Fast & Furious The Game

Fast & Furious The Game is a game from , originally released 31st December, 1969

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Fast & Furious Review

Remember when Vin Diesel and Paul Walker had movie careers? They seemed to be the hot new action heroes of the new millennium. Then The Pacifier happened, and now, nothing. Funny how that works.

Now that these two are back doing what made them movie stars, starring in Fast & Furious, out in theaters today, the folks over at Universal have unleashed the marketing beast with a tie-in title from I-Play for iDevices. Commercialism aside, Fast & Furious is actually a pretty good racing game.

Obviously, this is a racing game, so the priorities of Fast & Furious are the cars and driveability, both of which it does very well. There’s a good variety of import models and good ole’ American muscle, each with their own handling characteristics. Tracks are designed to take advantage of each car’s particular strengths, such as drag racing or drifting, so smart car selection carries quite a bit of weight on the course.

At the risk of giving away too much of the movie for those of you who plan on seeing it, the tanker scene from the trailer is a great example of how the game uses the plot and car choice to design a fantastic track in the story mode. Car selection is increased — or decreased — through “pink-slipping,” or betting your car, so winning is paramount.

The immortal Dominic Torretto explained it perfectly in the first movie: “Ask any racer, any real racer. It doesn’t matter if you win by an inch or a mile; winning’s winning.” Ah, cinematic gold!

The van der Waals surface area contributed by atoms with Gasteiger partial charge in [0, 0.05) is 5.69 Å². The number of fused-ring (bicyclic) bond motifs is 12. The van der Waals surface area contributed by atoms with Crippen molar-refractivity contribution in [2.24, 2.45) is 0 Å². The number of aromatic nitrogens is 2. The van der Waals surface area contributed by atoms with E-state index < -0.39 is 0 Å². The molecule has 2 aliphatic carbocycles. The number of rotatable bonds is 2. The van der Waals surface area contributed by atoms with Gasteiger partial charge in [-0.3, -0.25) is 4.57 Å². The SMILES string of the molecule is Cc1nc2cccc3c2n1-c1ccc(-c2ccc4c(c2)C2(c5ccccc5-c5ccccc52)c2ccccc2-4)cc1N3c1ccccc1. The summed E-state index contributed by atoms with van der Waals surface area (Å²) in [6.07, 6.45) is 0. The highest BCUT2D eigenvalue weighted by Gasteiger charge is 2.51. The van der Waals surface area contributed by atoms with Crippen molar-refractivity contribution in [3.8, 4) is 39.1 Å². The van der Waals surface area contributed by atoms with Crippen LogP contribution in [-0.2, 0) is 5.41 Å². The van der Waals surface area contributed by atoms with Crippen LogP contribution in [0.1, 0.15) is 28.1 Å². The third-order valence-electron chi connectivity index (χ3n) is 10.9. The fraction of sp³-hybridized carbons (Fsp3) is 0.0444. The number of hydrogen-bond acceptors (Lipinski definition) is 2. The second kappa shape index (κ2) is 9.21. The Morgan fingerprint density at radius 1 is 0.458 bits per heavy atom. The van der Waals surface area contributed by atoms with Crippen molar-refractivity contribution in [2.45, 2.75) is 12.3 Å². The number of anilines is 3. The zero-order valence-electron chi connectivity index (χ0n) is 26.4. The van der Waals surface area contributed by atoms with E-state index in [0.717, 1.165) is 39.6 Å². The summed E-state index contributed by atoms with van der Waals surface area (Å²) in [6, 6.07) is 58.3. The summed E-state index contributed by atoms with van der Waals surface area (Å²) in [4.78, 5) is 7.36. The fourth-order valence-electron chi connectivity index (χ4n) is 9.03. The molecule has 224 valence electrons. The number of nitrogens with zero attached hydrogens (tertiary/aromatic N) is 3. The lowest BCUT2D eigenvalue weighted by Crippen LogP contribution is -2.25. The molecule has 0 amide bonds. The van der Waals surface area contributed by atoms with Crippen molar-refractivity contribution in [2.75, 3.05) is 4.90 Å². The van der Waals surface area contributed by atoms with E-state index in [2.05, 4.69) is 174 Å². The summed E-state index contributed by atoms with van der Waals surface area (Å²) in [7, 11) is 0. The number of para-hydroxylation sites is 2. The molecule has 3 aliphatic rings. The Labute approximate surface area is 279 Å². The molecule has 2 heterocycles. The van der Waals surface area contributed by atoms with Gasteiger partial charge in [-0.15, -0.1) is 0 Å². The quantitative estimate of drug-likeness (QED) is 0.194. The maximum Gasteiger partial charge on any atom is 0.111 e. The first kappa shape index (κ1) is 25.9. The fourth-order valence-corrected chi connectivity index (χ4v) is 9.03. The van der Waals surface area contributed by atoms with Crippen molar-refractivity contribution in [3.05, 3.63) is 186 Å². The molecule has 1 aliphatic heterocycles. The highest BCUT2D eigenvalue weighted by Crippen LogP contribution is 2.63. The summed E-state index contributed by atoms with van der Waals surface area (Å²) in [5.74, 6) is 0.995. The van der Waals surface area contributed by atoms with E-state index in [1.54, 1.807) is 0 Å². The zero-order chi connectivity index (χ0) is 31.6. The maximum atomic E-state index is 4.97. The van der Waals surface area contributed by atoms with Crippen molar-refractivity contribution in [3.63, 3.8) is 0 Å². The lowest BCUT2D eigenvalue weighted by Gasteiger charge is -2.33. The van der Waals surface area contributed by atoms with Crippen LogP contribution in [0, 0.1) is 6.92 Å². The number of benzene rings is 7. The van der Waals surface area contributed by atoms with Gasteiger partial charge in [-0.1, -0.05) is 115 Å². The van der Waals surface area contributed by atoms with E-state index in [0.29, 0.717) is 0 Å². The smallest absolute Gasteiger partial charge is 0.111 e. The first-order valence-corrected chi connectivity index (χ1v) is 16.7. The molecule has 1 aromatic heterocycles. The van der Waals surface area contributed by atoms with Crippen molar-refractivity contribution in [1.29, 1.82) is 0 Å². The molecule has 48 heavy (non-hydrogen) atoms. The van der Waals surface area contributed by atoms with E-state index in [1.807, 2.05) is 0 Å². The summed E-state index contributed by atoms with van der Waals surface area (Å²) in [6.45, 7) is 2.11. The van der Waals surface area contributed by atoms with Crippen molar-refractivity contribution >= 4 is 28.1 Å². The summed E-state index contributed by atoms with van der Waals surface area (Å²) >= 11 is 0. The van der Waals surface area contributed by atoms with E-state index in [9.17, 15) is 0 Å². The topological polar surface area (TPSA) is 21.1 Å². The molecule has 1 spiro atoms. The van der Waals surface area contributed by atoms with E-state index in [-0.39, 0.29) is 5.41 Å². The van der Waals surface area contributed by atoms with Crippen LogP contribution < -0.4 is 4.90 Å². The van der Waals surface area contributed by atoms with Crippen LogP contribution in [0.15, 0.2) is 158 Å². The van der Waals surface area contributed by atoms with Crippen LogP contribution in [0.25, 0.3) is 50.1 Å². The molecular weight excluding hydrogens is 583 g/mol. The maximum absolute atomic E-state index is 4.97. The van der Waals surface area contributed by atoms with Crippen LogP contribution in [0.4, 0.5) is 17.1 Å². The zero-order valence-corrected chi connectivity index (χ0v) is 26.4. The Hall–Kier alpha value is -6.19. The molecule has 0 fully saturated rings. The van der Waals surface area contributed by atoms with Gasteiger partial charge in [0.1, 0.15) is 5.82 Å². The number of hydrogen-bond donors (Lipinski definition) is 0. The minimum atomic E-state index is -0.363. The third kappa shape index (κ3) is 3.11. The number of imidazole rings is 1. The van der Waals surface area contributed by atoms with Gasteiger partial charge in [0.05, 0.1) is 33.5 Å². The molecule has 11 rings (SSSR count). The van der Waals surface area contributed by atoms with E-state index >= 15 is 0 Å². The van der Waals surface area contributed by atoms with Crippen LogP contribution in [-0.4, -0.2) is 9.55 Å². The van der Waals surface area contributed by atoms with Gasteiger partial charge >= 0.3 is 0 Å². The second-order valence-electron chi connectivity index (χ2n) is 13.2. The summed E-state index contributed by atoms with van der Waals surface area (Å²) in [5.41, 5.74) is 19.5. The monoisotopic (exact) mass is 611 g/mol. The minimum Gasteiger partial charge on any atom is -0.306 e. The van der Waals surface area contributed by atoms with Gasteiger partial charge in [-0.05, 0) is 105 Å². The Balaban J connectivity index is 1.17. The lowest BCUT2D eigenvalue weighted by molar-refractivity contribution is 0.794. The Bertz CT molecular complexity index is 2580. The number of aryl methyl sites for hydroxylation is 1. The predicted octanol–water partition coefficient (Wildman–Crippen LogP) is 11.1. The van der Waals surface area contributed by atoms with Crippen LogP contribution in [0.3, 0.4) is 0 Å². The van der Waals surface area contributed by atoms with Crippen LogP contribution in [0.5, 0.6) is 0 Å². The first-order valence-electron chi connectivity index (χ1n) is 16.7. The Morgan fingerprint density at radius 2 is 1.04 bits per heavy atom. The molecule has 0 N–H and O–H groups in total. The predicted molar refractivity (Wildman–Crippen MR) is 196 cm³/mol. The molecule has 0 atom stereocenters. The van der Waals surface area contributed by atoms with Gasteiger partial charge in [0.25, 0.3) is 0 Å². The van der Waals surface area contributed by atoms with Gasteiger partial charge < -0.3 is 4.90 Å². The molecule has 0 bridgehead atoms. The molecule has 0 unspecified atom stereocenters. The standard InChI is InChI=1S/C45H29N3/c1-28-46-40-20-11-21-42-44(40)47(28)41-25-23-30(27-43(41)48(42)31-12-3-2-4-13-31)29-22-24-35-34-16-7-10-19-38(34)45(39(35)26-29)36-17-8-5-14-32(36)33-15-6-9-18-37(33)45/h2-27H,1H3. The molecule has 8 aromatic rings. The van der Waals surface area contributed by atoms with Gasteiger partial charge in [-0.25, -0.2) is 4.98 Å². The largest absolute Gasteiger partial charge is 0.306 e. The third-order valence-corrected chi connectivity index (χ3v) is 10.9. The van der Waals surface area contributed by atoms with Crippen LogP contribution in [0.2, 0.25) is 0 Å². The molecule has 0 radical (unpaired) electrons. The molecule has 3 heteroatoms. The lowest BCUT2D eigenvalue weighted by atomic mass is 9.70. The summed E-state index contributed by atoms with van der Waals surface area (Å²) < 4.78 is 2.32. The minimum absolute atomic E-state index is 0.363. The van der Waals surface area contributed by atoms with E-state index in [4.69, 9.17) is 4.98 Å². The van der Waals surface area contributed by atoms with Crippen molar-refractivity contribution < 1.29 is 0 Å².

Driving is handled with the accelerometer, both steering and acceleration, and braking and the nitrous boost are tied to touch buttons. Handling is pretty smooth, aside from drifting. The fine touch required for drifting, compared to console games, seems to ask too much of the platform.

Besides a basic quick play mode, there is a story mode that follows the plot of the movie. Largely based on mission-type driving, such as stealing the tanker, drag racing, drifting and reaction mini-games, this is where a lot of the more creative driving happens. There also is a “Compete Online” mode, which isn’t a competition against another person, per se, but rather an online leaderboard based on times and scores. Head-to-head competition is offered through the Wi-Fi multiplayer mode.

One of the cooler features is the ability to upload YouTube replays. Granted, this has viral marketing written all over it, and it’s a novelty gimmick for sure, but it’s definitely a feature that a lot of games could adopt in the future. (Scroll down to see replays of this reviewer crash into walls!)

Fast & Furious is a solid racing title that is easily on par with the others in the genre, even if it is seriously lacking in the Vin Diesel one-liner department. Then again, too much of a good thing is never healthy!

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